The Pacaya erupted a few years ago (I think it was in 2014) and they had hot rocks about 1 foot behind us. We could dig a little and it was enough to roast marshmallows! What a crazy experience! It was impressive to see the amount of lava a volcano could spit out and to be so close to its center!
After 2 great days, it was time to hit the road again for the “worst” part of our trip. Going across El Salvador and Honduras wasn’t really a part of my trip I was looking forward. Going across two countries where life doesn’t mean much and crime is at high rate isn’t exactly the definition of a family destination!
Going to the Other Side…
We woke up very early and went to enter El Salvador around 8 am. Crossing the border wasn’t that bad as we were well prepared. I knew my stuff (e.g. the 4 different places you must go to get all the paperwork) and I had my helper with me (Caleb, a 4 yr old smiling at everybody is the perfect candidate to cross a border!).
But the problem was “entering” El Salvador. Below is the image of a 2 way road (one way in, one way out) showing 4 lines converting into one (while the road “out” was literally blocked by the 4 lines going “in”).
I was driving right, left, on the road and outside it to make it through. Fun enough, you just have to take it as a game and stay calm. Surprisingly, the road in El Salvador were just fine and we rapidly arrived at our first camping spot: Los Cobanos.
The ambiance was a little bit weird as the captain of the diving crew just passed away the day before. The place is “okay”, but not incredible. We decide to stay there for the night as it seems a quiet place and we rent a house for $10… which really worth that much, but the space was bigger than our burning RV house space (it was 35 or more that day).
The next day was probably the worst we had in our entire trip. Everything was cool in the morning, kids were playing in the pool and I was working on my sites while my wife was reading. Around lunch time, I got into my RV to cook something to eat. William comes right into the truck and tells me “mom wants to see you”. Strange.
While I was in the RV, the owner of the place arrived completely drunk and almost fall on the floor. One of his employee took him to his room. However, the drunk owner wasn’t alone; 3 young men in their 20’s, also very drunk accompanied him to the bar (which is directly in front of the pool). When I got there, the 3 men were very loud and I didn’t feel like they were about to become investment bankers to put it this way. They pretty much looked like their were part of a gang. To confirm our intuition, all women part of the staff disappeared quickly and the cook was making phone calls.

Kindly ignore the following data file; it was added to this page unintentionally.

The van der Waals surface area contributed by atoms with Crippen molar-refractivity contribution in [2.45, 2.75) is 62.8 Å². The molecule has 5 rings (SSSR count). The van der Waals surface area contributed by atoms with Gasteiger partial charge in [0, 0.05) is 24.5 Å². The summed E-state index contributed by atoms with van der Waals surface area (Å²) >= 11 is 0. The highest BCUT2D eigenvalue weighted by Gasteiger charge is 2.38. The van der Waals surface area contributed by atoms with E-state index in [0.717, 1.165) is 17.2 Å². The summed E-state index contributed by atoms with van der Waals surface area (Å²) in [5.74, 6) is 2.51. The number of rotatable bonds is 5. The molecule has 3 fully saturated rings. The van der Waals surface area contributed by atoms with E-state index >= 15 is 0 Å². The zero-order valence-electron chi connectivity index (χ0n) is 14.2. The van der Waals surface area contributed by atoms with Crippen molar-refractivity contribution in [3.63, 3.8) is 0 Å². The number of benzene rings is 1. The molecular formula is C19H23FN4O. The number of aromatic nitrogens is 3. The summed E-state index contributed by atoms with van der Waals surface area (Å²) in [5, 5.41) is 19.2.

We decided to lock ourselves up in the smelly room for the rest of the afternoon. About an hour later, two big guys came in. Not too long after, the 3 men left the place without much noise. The owner eventually woke up from his ethylic coma and started his evening with a beer… and another one. It was too late for us to drive (sunset is about 5:45 pm) and we decided to leave the next morning. We left at around 8 am and the owner was with… a rum & coke in his hand!
Fortunately for us, El Salvador is not filled with drunk American who bought their place by the beach. We drove all the way across El Salvador to reach the end of it. We found a little place in paradise called Tortuga Verde.
The ambiance was super chill, people were relaxing in hammocks, playing guitars or surfing. It was definitely a little piece of paradise. We stayed there for 2 days and we started liking El Salvador! If it wasn’t that we wanted to cross the next borders on a Sunday (a proven strategy to do it faster!), we would have stayed there longer and learn surfing ($10 per lesson and you can rent board for $10 per day!).
Our game plan was to cross 2 borders the same day. First, we enter Honduras at the opening (6 am), we drive through it fast enough to make it to Nicaragua before 1 pm. Well, we followed our game plan and we made it through in a single day! Thx to Amy and Caleb (my 2 border crossing ninjas), we successfully went through all obstacle and by sunset, I was having my glass of wine by the beach in Poneloya, south of Leon!
In my next on the road, I’ll tell you how Nicaragua was a game changer for us!